'Spike Jonze is interested in people and he's interested in the female point of view and what drives women emotionally, so you get characters like Amy and Catherine and Samantha," Amy Adams adds. 'He spent so much time and energy helping us understand these people and their connections with Theodore. I believe everyone will see something in these characters that reflects themselves and how they deal with relationships."
Rounding out the main cast is Olivia Wilde, who stars as a promising but mercurial blind date for Theodore in one remarkably vivid scene. On the surface, this date is the total package: gorgeous, smart, accomplished and flawlessly turned out, but on the inside it's another story. 'She's got it all, and yet she's damaged," says Olivia Wilde. 'She's fear-based; fears about her biological clock, fears about her own failures and where she's going. She has a similar void, like Theodore, and is desperate to fill it. With so much baggage, she makes an interesting contrast to Samantha, who has no baggage."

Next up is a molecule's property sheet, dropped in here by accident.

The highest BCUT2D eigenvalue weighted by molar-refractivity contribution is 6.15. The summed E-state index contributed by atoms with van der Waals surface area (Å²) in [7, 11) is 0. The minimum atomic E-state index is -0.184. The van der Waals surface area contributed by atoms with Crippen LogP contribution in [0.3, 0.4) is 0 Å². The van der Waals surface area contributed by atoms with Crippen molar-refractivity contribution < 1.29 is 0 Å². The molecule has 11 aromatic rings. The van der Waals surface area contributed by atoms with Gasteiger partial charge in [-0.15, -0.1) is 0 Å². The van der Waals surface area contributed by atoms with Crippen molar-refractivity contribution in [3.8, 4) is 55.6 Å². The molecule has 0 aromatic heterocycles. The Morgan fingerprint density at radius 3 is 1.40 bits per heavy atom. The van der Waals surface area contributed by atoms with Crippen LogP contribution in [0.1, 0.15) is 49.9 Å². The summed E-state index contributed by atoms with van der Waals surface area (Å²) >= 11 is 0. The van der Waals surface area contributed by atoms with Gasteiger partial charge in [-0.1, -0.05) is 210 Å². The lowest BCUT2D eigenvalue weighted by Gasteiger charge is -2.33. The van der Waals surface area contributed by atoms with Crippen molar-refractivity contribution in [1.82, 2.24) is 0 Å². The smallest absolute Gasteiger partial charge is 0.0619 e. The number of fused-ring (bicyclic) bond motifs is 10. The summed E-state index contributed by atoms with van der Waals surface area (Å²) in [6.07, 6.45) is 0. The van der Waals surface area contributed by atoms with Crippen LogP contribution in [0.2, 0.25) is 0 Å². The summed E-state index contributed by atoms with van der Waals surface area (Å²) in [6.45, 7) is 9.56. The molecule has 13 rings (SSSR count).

Olivia Wilde purposely did not meet Joaquin Phoenix prior to playing the scene. 'Spike Jonez wanted to keep us separate until that moment to maintain the nervous energy of a blind date, so it was kind of like jumping into the pool"which was thrilling, actually, and fun for an actor," she says.

The film's supporting cast also includes Chris Pratt as Theodore's easygoing office-mate, Paul, who invites Theodore and Samantha to join him and his own flesh-and-blood girlfriend on a double date and doesn't miss a beat when informed that Samantha is an OS; and Matt Letscher as Amy's opinionated husband, Charles.

Creating The Los Angeles Of Our Dreams

The story unfolds in an elegantly rendered and optimistically evolved Los Angeles"familiar enough to feel real but different enough to seem just slightly out of reach.